Alcatel-Lucent researchers said they have figured out how to multiply the speed of the fastest undersea cables by a factor of 10, an achievement that someday could send the contents of 400 DVDs hurtling from Paris to Chicago in one second.
Alcatel said researchers at a Bell Labs facility in Villarceaux, France, became the first to achieve the speed of "100 petabits per second.kilometer."
The measurement takes into account both speed and the ability to maintain it over distance, by multiplying the network's speed by its distance in kilometers. In this case, a network with an aggregate speed of 15.5T bits per second (Tbps) was able to maintain that speed over a distance of 7,000 kilometers (4,349 miles), or roughly the distance from Paris to Chicago. One petabit is equal to about 1 million gigabits.
Because signals can degrade, the highest network speeds are possible over the shortest distances. But part of the requirements of a carrier network technology is reach. The longest lines in service-provider networks often need to move the most data, because they gather up traffic from entire countries and regions for transport around the world.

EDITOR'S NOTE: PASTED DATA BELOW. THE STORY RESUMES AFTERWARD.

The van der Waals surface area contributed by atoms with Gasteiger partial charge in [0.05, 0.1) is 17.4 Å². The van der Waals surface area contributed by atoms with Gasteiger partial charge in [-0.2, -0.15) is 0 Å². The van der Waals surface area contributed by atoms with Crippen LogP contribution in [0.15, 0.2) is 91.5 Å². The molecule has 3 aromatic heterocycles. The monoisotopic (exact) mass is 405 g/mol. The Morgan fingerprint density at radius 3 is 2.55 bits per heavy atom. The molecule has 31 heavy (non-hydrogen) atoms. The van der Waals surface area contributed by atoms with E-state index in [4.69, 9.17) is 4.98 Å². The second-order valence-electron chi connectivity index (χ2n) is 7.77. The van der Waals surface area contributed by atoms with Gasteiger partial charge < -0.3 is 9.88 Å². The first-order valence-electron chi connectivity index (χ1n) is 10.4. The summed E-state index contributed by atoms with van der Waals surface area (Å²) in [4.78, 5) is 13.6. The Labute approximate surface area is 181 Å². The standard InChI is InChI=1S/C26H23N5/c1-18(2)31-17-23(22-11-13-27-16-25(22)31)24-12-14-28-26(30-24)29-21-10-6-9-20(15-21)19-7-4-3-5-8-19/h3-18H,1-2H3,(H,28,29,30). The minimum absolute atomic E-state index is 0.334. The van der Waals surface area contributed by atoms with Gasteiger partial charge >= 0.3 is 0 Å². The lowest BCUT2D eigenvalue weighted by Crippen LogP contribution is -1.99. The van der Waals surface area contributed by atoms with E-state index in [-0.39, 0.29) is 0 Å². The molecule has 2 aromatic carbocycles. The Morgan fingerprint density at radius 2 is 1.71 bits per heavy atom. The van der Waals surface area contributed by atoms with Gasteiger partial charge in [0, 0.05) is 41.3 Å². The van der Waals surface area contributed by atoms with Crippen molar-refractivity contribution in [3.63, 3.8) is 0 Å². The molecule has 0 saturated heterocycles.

The Bell Labs team achieved its speed using 155 lasers, each transmitting data at 100Gbps over a different wavelength. They also used DSPs (digital signal processors) with a new technology called coherent detection, which allows the DSPs to look at more properties of light than the current method, called direct detection, Alcatel said in a press release. With coherent detection, the team was able to use more light sources on a fiber and still separate out the various wavelengths at the other end.
Alcatel didn't achieve this speed by using more repeaters along the way to amplify the signals. On the network, repeaters for sustaining signal strength were spread 90 kilometres apart, 20 percent farther than in typical optical networks, even though lightwave "noise" tends to increase with speed, Alcatel said.
The need for speed on international connections such as trans-oceanic cables has continued to grow even in a weak global economy. International Internet traffic grew 79 percent between mid-2008 and mid-2009, research company Telegeography reported earlier this month. That was faster than the growth rate during the prior 12 months.